Elbow fractures can occur as a result of direct trauma to the elbow or a fall on an outstretched arm. Because the pointy bone of the elbow, the olecranon, lacks protection from muscles and other soft tissues, these types of fractures can occur more easily than you think.
Elbow fractures can be quite painful and may be treated with non-surgical treatments or elbow surgery at our Austin, TX practice. Today, our team at Orthopaedic Specialists of Austin explores the causes, diagnosis, and treatment of elbow fractures.
The elbow joint functions much like a hinge. Not only is it important for bending the arm, it is also crucial for rotation of the forearm; for example, turning your palm up or down. The elbow joint is comprised of portions of these three bones:
- Humerus (upper arm bone)
- Radius (forearm bone closest to the thumb)
- Ulna (forearm bone closest to the pinky)
These three bones are held together with muscles, ligaments, and tendons, as well as its bony architecture.
What Causes Elbow Fractures?
Fractures of the olecranon can occur for many different reasons. Some of the most common causes include:
- Falling directly onto the elbow
- A direct blow to the elbow (car accidents, sporting injuries, etc.)
- Falling onto an outstretched arm
What Are the Symptoms of an Elbow Fracture?
The most common symptom of an elbow fracture is intense, sudden pain in the area. In addition, common symptoms may include:
- Immobility of the elbow joint
- Swelling and inflammation around the tip of the elbow
- Numbness in one or more fingers
- Tenderness when touched
- Pain whenever the elbow is moved or the forearm is rotated
- Feeling as though your elbow joint is going to "pop" out of place
Diagnosing an Elbow Fracture
During a consultation at our practice, your doctor will perform a thorough assessment of your arm and elbow. He or she will also review your medical history with you in detail and ask you to describe your symptoms. During the examination process, your doctor will:
- Assess your skin for lacerations or cuts. In some instances, bone fragments can break through the skin and increase your risk for infection.
- Palpate around the elbow to feel for any areas of tenderness or discomfort.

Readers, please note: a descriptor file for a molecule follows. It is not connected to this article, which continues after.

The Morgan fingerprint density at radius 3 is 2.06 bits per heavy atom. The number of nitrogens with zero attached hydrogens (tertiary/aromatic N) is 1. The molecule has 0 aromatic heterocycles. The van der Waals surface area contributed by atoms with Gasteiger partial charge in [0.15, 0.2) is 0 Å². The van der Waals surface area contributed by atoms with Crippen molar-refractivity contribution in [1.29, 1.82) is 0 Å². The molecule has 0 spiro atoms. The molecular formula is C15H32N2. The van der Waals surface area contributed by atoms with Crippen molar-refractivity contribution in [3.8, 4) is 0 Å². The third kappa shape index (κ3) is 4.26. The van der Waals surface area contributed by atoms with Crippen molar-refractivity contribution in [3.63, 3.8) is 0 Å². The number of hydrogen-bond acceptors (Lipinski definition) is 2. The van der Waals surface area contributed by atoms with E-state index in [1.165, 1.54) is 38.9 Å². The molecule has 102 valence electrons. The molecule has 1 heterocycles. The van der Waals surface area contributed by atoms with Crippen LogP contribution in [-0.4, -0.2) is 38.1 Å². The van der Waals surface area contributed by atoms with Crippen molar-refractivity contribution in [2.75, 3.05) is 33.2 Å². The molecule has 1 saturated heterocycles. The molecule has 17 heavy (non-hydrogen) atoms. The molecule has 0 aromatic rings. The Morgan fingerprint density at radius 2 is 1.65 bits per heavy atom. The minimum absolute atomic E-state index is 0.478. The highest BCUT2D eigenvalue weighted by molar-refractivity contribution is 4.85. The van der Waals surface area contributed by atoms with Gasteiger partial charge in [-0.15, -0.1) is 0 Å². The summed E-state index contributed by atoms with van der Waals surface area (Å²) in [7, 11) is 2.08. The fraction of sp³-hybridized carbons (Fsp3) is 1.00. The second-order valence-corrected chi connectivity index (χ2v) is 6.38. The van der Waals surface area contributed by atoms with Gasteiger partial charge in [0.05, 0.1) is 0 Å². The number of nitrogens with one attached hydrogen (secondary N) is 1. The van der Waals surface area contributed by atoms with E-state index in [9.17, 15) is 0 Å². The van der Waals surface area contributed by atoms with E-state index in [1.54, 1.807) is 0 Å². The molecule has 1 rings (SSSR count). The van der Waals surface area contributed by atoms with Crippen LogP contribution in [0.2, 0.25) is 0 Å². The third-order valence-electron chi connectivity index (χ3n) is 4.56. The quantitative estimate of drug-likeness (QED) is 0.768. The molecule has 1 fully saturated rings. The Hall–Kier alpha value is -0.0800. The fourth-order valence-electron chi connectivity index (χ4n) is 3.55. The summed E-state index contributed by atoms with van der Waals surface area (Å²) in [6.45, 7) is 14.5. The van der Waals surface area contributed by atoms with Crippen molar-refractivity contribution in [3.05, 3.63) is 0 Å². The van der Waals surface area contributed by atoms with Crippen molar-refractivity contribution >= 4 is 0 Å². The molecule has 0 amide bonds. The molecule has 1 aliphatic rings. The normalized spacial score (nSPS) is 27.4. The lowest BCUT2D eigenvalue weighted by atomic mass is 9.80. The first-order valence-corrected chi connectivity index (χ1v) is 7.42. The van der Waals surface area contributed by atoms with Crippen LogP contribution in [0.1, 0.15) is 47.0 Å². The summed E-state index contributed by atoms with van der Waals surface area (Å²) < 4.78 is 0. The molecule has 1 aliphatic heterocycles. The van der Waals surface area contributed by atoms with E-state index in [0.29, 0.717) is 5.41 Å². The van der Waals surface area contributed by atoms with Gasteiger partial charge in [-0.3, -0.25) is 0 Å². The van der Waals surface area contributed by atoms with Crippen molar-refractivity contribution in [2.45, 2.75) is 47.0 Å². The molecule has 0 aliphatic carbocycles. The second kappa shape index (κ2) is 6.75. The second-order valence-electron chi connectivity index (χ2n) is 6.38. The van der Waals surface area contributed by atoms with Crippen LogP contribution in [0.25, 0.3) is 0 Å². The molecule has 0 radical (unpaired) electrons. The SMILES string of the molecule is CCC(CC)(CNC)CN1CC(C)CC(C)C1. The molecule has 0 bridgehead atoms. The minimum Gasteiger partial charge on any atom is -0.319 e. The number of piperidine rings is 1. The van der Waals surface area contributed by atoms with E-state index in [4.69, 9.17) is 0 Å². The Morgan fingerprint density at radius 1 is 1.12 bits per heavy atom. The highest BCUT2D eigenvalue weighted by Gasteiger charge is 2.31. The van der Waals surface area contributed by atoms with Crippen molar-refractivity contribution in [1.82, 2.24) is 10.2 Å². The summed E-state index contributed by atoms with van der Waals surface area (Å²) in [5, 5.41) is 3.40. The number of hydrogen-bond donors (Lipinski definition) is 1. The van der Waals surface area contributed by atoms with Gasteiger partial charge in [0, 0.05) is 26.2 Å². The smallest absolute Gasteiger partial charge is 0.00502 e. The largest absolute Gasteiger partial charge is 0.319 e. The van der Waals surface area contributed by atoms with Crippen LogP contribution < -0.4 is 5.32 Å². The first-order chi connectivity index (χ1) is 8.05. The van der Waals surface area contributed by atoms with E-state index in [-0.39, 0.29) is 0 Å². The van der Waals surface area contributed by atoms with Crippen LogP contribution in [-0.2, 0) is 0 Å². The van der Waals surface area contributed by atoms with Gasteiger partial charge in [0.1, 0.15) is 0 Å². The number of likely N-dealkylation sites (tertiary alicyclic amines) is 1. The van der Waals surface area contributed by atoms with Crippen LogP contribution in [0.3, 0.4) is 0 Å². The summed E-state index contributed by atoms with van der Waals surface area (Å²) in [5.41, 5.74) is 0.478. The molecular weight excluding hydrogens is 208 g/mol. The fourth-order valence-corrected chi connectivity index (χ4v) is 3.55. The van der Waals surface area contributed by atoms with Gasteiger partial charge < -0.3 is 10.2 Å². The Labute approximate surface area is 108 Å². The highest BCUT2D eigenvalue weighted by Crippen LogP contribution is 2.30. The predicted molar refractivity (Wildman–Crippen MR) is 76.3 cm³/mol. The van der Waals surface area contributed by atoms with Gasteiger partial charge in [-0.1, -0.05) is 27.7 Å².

- Check your pulse at the wrist to make sure there is adequate blood flow to your hand and fingers.
- Determine if you can move your wrist and feel things with your fingers.
- Take x-rays to help diagnose your condition.
Treatment of Elbow Fractures
The treatment recommended for you will be dependent on your unique situation and the severity of the fracture. At our practice, we strive to provide the most appropriate conservative treatment possible. This may include non-surgical or surgical procedures.
If the bones that make up the elbow are not displaced, the fracture may be treatable using a splint. This device holds the elbow in place during the healing process. Generally, splints are worn for about six weeks. During this time, your doctor will take x-rays to monitor your progress.
If the bones have moved out of place or if the bones have lacerated the skin, then surgery is typically necessary. This involves repositioning the bones of the elbow and holding them in place until healing is complete. Some of the most common surgical approaches include:
- Open reduction and internal fixation: The most common surgical approach, this method involves realigning the bones and holding them in place with surgical wires, screws, pins, or plates.
- Bone graft: If bone has been lost as a result of your injury, a bone graft will most likely be necessary to fill the voids.
- Removal of fracture fragment: If a fractured portion of the elbow is too small to repair, then it can simply be removed.
If surgery is necessary to repair your elbow fracture, your doctor will talk through every option with you during a consultation.
Contact Us to Learn More
If you recently sustained trauma to the elbow, you could have a fracture. Schedule an appointment at our practice to explore your treatment options. Contact us online or call us at (512) 476-2830.